I've been looking for a mountain bike, hoping mainly to round out the stable of road bikes currently sitting out in the garage. A while back, I bought a Specialized Hardtail 29er, and hated it. I felt like I was pedaling a moving van. Next, I bought a GT something-or-other with 26" wheels, and the fit and feel was a bit better, but it still didn't scratch my itch, so I dumped it, too. I returned to my pursuit of CV road bikes to restore, and generally gave up the idea of a mountain bike.
Recently, however, my friend at the LBS invited me to see his 'private stash' of projects, and sitting in the middle of it, almost buried in the corner of his garage, was a Haro XCT Werks. It was a complete bike ---that is, it appeared to have all the big pieces you'd expect to find, so we haggled a little bit, and I bought it.
When I got it home, I pulled it apart, and had a few unpleasant surprises. Chief among them was the front fork. It appears that the steerer was cut too short, so an extra piece was jammed in the top with shims and screws, and it was ugly. The rear wheel had a bad bend in it, and an hour or two on the truing stand couldn't get rid of it. The saddle was shot, and the chain was toast. This really looked to be a bike that was put together from available mismatched parts just to get a roller that looked complete, and could be sold.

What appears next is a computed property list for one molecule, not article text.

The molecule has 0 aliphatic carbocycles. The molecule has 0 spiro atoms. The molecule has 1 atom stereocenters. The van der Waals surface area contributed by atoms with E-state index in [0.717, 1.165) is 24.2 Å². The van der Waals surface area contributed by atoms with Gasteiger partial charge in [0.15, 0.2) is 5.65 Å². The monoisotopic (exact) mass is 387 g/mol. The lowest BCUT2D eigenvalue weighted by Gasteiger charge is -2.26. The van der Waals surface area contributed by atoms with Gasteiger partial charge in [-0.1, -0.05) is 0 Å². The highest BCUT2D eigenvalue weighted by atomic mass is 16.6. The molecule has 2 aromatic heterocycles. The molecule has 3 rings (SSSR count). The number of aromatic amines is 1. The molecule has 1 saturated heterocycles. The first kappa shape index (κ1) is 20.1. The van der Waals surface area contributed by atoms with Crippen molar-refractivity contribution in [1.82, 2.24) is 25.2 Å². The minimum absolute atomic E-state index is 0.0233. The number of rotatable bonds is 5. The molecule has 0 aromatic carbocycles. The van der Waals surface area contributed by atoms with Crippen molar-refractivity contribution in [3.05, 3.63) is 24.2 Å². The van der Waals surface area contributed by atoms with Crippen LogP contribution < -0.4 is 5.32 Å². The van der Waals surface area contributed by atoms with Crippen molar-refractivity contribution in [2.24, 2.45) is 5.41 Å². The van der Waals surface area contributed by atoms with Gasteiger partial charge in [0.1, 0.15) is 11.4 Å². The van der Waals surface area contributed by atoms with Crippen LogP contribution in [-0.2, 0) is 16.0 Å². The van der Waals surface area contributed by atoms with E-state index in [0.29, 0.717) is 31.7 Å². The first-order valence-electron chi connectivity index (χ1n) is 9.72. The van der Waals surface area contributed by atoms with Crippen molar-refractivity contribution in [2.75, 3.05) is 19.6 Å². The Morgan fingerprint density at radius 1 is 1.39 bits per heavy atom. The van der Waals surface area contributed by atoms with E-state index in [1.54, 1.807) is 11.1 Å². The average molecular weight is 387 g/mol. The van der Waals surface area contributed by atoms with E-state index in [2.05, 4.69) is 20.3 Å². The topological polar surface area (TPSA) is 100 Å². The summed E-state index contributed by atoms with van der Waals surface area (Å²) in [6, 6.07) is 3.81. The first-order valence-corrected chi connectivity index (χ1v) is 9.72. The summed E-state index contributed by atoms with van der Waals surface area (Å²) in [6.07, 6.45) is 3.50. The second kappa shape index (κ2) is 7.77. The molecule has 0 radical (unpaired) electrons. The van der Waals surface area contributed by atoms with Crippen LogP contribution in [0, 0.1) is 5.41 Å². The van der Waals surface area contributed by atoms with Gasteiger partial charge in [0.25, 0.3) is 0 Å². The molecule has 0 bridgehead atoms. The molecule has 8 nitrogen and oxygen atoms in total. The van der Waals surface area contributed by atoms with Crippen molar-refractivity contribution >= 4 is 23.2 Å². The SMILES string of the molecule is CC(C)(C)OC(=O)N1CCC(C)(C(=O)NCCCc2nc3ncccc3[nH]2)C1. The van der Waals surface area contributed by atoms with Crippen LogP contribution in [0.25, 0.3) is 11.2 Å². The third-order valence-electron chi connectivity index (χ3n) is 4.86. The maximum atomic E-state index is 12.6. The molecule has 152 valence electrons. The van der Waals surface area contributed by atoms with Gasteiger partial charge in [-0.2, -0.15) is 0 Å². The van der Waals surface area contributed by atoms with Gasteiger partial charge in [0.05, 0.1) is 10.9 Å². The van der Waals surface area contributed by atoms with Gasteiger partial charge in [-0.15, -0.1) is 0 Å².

Still there was that pretty red aluminum frame, and I really appreciated the dip in the top tube because I'm so short-legged. Here was an opportunity to build a mountain bike that I could actually stand over with both feet on the ground, and no pain in the nether regions.
I put it back together with as many of the original parts as possible, but with some changes:
1. The rear wheel/hub is XTR, that I robbed from another bike.
2. I converted it to an 8-speed cassette
3. I replaced the 7-speed shifters with 8-speed. They're still grip shifters, but someday I'll replace them, too.
4. New chain
5. New Rockshox forks (cheapos), just to hold me over until I find a good quality replacement, and better understand this whole suspension business.
6. New tires and tubes.
7. All new cables, of course.
8. New Saddle.
I spent a lot more than I had intended (hoped) but compared to the quality bike I would get new for the same money, it was a bargain. I'm not a big off-roader, and the most I'll ever do on this bike will probably be the occasional smooth trail and golf course cart path. That's the reason for my choice in tires. Beyond that, it's just a sweet little bike that I'm looking forward to bumping around on when I get tired of the road bikes.